Makersmiths Gets Down in the Weeds!
By: Shereef Sayed
Because Makersmiths is a non-profit, community-based organization, we do work with youth groups in a variety of ways. One of our partnerships is with Loudoun County Public Schools. This academic year, two students from Woodgrove High School taking an independent science research course contacted us for mentorship help.
For two Woodgrove High School students (Go Badgers!) and their Independent Research class, they needed to submit a research proposal that would address a problem. While visiting family in Italy, one of the students noticed that her Mom could eat foods containing gluten, unlike eating similar foods back home. “Why is that?”, she wondered. With help from her research partner, they came across a research paper that showed a strong correlation between Celiac disease and certain herbicides that are applied to wheat fields to hold weeds in check. They also learned that countries in Europe have banned the use of herbicides, but we are still using herbicides in the USA. “Hmm, how can we fix this?” they wondered. They determined that they should build a robot that can only spray herbicides on weeds, but not crops.
It turns out that their idea is one of a growing industry (pun intended) called Precision Agriculture. From academia to start-ups to corporations, the agriculture industry is developing innovative solutions to make better use of farm resources, including herbicides.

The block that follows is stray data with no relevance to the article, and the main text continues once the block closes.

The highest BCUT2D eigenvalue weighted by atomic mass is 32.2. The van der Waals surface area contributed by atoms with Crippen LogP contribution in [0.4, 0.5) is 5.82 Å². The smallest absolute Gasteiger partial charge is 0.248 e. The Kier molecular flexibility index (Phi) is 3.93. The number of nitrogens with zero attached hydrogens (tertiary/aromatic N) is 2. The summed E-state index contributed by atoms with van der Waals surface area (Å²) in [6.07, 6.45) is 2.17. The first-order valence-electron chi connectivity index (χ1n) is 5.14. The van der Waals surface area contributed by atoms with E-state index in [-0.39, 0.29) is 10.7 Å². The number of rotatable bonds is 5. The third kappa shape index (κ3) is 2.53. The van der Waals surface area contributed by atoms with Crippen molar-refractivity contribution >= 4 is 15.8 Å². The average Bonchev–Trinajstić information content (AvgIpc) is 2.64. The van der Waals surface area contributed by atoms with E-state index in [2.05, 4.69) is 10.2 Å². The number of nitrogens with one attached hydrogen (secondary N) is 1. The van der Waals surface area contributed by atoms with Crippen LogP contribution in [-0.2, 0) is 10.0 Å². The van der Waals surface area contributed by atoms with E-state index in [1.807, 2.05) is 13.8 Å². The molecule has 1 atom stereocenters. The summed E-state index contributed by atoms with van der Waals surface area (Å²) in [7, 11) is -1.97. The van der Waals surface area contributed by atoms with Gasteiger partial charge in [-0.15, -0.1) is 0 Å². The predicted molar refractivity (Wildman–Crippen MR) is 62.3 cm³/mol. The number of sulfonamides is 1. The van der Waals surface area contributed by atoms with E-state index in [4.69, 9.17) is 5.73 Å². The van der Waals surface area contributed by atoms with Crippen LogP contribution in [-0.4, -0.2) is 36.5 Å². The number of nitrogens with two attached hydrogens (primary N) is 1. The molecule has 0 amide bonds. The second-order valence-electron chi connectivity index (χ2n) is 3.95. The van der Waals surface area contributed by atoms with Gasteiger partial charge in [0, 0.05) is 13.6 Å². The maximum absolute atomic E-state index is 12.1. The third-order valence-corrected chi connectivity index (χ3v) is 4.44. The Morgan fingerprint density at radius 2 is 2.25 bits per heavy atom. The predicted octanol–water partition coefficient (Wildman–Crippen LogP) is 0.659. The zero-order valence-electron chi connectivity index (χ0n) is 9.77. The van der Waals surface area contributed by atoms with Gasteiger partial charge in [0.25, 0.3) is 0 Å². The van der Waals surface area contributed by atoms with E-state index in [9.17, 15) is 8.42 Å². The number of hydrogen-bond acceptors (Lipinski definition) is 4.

My background is as a systems engineer and I volunteered to mentor the students. When they described their initial research plan, it seemed like an awful lot of ground to cover in one academic year (pun intended). In order for a robot to spray only weeds, it seemed that we should first focus on solving the problem of distinguishing crops from non- crops. All you need is a neural network, right? They’re everywhere, right?
Siri? Alexa? How do you build a neural network?
To build a neural network you need to first train it with pictures of the objects you want to find. All we had to do was search the Internet for a bunch of pictures of weeds in a field, but we needed to find a lot of pictures...like, hundreds of pictures. Despite our best efforts to search the Internet, the only comprehensive image database of weeds that we found currently comes from Australia. Just to be sure that our Internet search was complete, we contacted a Professor at Virginia Tech in their Weed Sciences department, and asked what database his students use for their research. Turns out they use a database from Denmark! Well, I explained to the students, if the Internet is a sum of all human knowledge, and your search leads you back where you started, then you’ve just found a hole in the Internet; a place of incomplete knowledge. So, the research project was beginning to become more focused. The students decided that their research for this year's research class is to fill that gap and create the first North American Weed image database for training neural networks to find weeds in a field.
Right now, the team is focused on finding a camera that can take pictures in both the visible light and infrared spectrums. They are also learning how to annotate images to help train a neural network.
With the help from a conservation specialist with Loudoun Soil and Water Conservation District, the students now have two farms that they can visit that are growing winter wheat. Once the weather warms up, they will be busy taking lots of pictures, changing the world, one weed at a time.
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Makersmiths is a 501(c) non-profit organization. 106 Royal St SW, Leesburg, VA 20175